European defence: The case for EU coordination

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EUROPEAN DEFENCE POLITICS

In his regular EU politics pieces Gerry Callaghan reports on the EU’s push for greater European defence coordination.

The European Union has called on member states to step up European defence coordination after recognizing the urgency of better security and defence cooperation to counteract changes in the global political arena. Until now, defence cooperation in Europe existed primarily on a bilateral or regional level. However, increasing threats of terrorism, a resurgent Russia and the uncertainty caused by Donald Trump and Brexit have forced EU leaders to reopen discussions on the subject. According to a study by the European Parliament, there were nearly 400 on-going military cooperation projects in Europe in early 2015. An example of the existing partnerships is a joint procurement program for ammunition for an anti-tank system used by Estonia, Latvia, Lithuania, the Czech Republic and Poland. But as Cold War-era tensions resurfaced, since Russia annexed Crimea in 2014 and pro-Russian rebels carving out a region in eastern Ukraine, the EU must do more to secure its citizens in an increasingly unpredictable international climate.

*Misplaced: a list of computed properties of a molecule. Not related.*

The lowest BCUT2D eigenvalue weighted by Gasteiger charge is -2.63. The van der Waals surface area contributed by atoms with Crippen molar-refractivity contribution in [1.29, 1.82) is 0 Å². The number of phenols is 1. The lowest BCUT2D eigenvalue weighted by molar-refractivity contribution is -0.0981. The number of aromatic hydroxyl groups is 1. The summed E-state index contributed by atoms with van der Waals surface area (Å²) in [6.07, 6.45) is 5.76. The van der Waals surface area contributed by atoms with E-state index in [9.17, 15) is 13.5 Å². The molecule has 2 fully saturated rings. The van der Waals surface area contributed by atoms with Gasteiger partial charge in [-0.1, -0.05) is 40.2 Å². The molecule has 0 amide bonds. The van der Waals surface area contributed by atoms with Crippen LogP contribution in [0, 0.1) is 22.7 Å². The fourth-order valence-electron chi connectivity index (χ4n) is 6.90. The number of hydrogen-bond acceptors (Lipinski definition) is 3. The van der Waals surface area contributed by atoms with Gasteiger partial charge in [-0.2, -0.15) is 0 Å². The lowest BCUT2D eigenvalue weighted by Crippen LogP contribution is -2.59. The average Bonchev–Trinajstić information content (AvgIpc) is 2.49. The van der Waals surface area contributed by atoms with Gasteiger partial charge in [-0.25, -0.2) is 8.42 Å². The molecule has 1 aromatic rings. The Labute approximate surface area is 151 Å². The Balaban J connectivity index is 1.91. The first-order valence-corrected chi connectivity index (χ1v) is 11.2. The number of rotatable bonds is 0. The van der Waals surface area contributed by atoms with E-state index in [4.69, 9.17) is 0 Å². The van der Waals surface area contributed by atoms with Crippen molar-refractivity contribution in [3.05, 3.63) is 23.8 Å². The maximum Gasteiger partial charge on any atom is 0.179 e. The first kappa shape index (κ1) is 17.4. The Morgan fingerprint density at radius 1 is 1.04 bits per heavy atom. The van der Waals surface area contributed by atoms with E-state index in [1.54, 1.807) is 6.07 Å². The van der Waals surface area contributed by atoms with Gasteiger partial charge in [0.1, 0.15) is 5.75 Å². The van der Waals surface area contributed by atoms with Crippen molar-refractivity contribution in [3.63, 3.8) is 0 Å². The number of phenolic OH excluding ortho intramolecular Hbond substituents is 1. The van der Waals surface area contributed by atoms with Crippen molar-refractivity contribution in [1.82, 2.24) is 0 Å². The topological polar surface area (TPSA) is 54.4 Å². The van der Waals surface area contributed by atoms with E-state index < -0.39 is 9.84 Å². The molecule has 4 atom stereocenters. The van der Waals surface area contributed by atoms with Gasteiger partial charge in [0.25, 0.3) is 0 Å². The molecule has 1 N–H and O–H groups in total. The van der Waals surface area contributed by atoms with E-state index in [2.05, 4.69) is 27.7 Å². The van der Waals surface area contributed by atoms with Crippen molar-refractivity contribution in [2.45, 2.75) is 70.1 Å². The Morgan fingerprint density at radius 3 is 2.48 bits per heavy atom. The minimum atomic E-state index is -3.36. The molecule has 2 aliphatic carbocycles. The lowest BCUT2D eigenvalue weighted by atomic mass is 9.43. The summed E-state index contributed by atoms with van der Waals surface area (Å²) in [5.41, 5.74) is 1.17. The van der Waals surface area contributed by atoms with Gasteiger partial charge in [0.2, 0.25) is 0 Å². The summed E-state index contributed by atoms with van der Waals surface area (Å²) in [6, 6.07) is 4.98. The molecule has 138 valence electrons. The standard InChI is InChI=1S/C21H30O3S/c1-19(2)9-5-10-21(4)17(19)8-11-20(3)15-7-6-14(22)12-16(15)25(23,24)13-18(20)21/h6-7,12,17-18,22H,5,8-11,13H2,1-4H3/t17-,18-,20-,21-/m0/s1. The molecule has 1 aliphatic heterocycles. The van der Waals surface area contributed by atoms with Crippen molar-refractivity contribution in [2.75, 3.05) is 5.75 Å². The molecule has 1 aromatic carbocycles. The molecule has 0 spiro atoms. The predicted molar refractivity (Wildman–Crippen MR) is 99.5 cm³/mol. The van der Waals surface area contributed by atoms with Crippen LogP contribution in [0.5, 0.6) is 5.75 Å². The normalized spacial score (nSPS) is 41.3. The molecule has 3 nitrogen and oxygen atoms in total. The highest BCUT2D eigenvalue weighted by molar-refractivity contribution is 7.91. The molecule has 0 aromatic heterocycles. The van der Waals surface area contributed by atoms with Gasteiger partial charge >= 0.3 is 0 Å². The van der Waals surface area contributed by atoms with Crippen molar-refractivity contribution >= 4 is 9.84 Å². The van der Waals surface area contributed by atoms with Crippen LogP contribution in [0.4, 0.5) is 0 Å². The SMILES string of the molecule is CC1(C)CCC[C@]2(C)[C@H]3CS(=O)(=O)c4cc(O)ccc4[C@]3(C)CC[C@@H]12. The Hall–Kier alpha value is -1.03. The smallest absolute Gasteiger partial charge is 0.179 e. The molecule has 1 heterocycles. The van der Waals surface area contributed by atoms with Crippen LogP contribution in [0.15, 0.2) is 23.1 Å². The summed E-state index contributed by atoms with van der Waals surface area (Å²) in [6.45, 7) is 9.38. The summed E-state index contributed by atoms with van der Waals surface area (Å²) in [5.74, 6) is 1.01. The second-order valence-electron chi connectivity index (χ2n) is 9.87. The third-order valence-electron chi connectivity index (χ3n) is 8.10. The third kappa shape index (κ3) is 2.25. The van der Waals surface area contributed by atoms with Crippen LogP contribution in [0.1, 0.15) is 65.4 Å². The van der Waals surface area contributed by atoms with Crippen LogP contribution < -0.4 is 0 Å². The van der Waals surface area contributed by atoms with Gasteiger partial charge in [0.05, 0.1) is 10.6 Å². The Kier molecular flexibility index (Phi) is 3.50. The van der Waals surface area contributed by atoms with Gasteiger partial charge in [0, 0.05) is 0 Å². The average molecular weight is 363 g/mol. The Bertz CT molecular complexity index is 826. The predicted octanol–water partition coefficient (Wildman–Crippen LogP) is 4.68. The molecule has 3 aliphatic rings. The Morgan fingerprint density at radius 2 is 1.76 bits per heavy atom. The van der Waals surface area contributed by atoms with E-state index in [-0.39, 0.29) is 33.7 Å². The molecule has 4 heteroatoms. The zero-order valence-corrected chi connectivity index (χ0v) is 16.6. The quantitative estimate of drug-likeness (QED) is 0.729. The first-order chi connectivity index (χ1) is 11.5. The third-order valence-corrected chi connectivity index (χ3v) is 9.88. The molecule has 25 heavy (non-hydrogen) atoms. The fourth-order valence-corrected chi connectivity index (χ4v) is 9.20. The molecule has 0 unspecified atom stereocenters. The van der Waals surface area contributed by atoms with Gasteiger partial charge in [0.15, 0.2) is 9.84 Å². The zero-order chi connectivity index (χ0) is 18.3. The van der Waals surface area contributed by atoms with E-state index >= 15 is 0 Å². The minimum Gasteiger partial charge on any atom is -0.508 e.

Commission Vice-President Jyrki Katainen, and the EU High Representative Federica Mogherini presented the Berlaymont’s fourth ‘reflection paper’, setting-out possible scenarios for the bloc’s common future. Insisting it wouldn’t overlap the Nato military alliance, Mogherini presented the EU’s military plan, stating: “It’s not about substituting neither the alliance nor the United States, but it’s a matter of focusing on what we can do more for our own purposes, our own interests.”. The most ambitious option set out in the paper would give Brussels the power “to run high-end operations to better protect Europe, potentially including operations against terrorist groups, naval operations in hostile environments and cyber-defence actions”. The paper says such capabilities would be underpinned by “fully synchronized” defence planning by member states, with forces permanently available for rapid deployment and taking part regularly in joint military exercises. Rapid-response military deployments known as EU battle groups have been in training for years but have never been used. Brussels wants to establish a fund to spend €1bn per year developing prototype kits such as drones and robots. It also wants to see €500m a year spent on research in joint projects between member states. It’s an historic change of direction as it will be the first time the European budget is used for military purposes.